Nicholls State University Bridge to Independence Program students and members of the Alumni Federation will now be able to scoot around campus in their own golf carts thanks to a gift from a Houma philanthropist.
Arlen “Benny” Cenac Jr., owner of Cenac Marine, gave the two new carts to the two programs last week.
“We here at the Arlen B. Cenac Jr. Family of Companies are proud to be able to supply the Bridge to Independence Program and Alumni Federation with the resources to make their job and lives a little easier and faster to accomplish their remarkable goals,” said Cenac, who has served on the board for the Nicholls College of Business and the Nicholls Foundation.
The Bridge program will use its six-passenger cart to assist in transporting students across campus to their jobs, while the alumni office will use its cart to haul supplies across campus to events such as tailgating.
“This will allow myself and my staff to spend more time connecting with our alumni and our students in order to generate much-needed support for the Alumni Federation and Nicholls as a whole,” said Katherine Gianelloni, director of Alumni Affairs. “We are truly fortunate to have donors like Mr. Benny, who love our alma mater and the Nicholls Alumni Federation as much as we do.”
Bridge advisor Mary Breaud said this new cart will be great for a program that has grown from eight to 30 in the last two years.
“It is especially important during inclement weather and for our students who have some health issues and walking long distances in the heat is very difficult,” she said. “We feel very fortunate to have wonderful donors to the Bridge to Independence program like Mr. Benny Cenac. His generosity is greatly appreciated.”
Bridge to Independence assists students with intellectual disabilities or autism spectrum disorder with job and social skills. Nicholls’ program is one of only 50 in the United States certified by the U.S. Department of Education and the only one in Louisiana.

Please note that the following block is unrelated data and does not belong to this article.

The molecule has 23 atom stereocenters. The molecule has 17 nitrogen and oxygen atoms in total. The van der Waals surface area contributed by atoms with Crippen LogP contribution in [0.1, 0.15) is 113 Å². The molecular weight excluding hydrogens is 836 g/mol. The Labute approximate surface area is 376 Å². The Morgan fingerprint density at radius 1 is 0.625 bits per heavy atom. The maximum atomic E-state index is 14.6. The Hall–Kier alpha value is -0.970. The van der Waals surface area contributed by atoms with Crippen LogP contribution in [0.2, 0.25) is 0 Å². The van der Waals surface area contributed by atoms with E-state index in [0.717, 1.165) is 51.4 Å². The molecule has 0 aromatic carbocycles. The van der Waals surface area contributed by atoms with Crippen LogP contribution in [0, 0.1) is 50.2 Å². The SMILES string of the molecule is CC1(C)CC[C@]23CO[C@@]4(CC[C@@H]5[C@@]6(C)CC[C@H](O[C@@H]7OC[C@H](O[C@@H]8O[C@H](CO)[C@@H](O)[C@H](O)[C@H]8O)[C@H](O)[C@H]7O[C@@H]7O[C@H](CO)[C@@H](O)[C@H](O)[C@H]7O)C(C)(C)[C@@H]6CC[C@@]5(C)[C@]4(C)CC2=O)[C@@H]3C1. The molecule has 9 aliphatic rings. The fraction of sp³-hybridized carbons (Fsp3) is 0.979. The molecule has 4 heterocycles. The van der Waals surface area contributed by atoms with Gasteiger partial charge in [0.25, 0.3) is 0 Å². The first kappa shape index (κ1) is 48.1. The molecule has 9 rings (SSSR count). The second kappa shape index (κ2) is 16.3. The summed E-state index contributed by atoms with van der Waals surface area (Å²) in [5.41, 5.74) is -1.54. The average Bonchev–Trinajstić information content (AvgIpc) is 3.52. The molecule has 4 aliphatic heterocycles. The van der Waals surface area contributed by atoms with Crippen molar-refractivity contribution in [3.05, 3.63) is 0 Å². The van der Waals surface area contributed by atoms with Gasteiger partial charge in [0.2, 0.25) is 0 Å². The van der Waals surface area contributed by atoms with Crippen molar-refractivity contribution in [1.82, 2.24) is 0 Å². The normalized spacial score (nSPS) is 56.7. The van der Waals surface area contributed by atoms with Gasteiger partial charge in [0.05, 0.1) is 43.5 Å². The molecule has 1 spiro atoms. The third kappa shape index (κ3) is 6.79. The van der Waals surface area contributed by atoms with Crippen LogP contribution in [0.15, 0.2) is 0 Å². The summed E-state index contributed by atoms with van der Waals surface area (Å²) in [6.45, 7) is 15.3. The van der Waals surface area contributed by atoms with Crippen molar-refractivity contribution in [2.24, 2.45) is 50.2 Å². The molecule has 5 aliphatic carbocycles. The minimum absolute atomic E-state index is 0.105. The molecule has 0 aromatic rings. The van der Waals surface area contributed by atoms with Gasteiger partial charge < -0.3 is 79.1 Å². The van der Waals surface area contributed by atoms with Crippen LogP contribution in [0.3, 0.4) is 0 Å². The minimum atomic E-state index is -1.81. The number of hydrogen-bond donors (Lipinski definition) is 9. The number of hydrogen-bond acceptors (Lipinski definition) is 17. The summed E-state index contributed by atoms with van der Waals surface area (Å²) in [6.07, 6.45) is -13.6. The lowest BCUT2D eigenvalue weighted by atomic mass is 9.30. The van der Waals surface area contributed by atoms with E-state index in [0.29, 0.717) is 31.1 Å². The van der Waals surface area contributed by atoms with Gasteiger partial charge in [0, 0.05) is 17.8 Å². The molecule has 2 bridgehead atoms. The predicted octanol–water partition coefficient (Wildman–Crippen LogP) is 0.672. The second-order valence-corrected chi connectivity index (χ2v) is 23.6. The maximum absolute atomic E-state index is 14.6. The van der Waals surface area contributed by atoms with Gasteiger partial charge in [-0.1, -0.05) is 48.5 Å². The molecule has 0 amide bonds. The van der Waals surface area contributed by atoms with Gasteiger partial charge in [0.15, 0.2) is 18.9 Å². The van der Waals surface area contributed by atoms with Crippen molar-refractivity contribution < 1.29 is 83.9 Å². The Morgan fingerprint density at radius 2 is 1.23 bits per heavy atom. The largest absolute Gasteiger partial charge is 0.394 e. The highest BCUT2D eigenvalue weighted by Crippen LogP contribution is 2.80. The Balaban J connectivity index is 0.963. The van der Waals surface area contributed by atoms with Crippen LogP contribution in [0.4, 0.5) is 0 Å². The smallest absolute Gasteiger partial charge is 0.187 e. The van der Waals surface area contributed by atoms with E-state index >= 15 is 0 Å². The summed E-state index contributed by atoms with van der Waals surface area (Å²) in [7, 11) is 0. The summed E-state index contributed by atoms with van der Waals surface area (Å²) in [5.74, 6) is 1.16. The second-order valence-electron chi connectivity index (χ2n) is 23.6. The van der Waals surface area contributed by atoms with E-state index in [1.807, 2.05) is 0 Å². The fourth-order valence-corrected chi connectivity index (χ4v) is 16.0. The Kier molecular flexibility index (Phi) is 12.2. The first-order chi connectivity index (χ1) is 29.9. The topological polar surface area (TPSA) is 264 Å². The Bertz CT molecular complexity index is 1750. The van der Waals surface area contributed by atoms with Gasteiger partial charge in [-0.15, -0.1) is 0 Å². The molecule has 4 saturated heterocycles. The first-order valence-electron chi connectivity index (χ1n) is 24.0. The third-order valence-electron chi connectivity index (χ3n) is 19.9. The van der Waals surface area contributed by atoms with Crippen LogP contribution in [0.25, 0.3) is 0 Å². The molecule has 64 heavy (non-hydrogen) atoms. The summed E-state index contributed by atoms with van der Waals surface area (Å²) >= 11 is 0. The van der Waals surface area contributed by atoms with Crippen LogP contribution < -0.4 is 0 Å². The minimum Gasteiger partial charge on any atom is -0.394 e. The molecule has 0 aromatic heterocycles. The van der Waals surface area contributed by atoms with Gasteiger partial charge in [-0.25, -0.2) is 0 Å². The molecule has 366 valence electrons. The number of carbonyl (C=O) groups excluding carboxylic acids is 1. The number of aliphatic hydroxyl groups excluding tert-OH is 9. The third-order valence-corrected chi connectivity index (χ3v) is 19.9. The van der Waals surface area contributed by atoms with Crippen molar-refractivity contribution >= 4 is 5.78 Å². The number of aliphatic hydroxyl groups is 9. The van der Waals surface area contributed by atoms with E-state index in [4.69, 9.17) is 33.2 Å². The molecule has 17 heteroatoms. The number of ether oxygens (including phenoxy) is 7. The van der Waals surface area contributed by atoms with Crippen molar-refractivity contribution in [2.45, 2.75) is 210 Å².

Research competition returns to Nicholls
Nicholls State University students will be tested on their ability to effectively communicate scientific research regarding coastal Louisiana during a competition hosted by Louisiana Sea Grant.
The public competition, titled Coastal Connections, challenges students to concisely communicate their research in three minutes or less, with no more than two Powerpoint slides. Three winners will receive $500 travel awards to attend conferences that align with their research.
Students submit their research to Louisiana Sea Grant, and a panel will select the finalists to present their research at 4 p.m. Oct. 29 at the Wetlands Acadia Cultural Center at Jean Lafitte National Park in Thibodaux.
“It’s important for our students, who are scientists-in-training, to practice explaining their science to the public and why our research involving coastal issues is important,” said Aimee Hollander, assistant professor of biological sciences.
Competitors will be judged on their ability to capture an audience's attention, quickly and effectively communicate the significance of their research and whether their presentations leave the audience with new information.
The three judges are Virginia Schutte, social media director for the Louisiana Universities Marine Consortium; Susan Testroet-Bergeron, program director at the Barataria-Terrebonne National Estuary Program; and Jay Clune, Nicholls president.
The event is free and open to the public.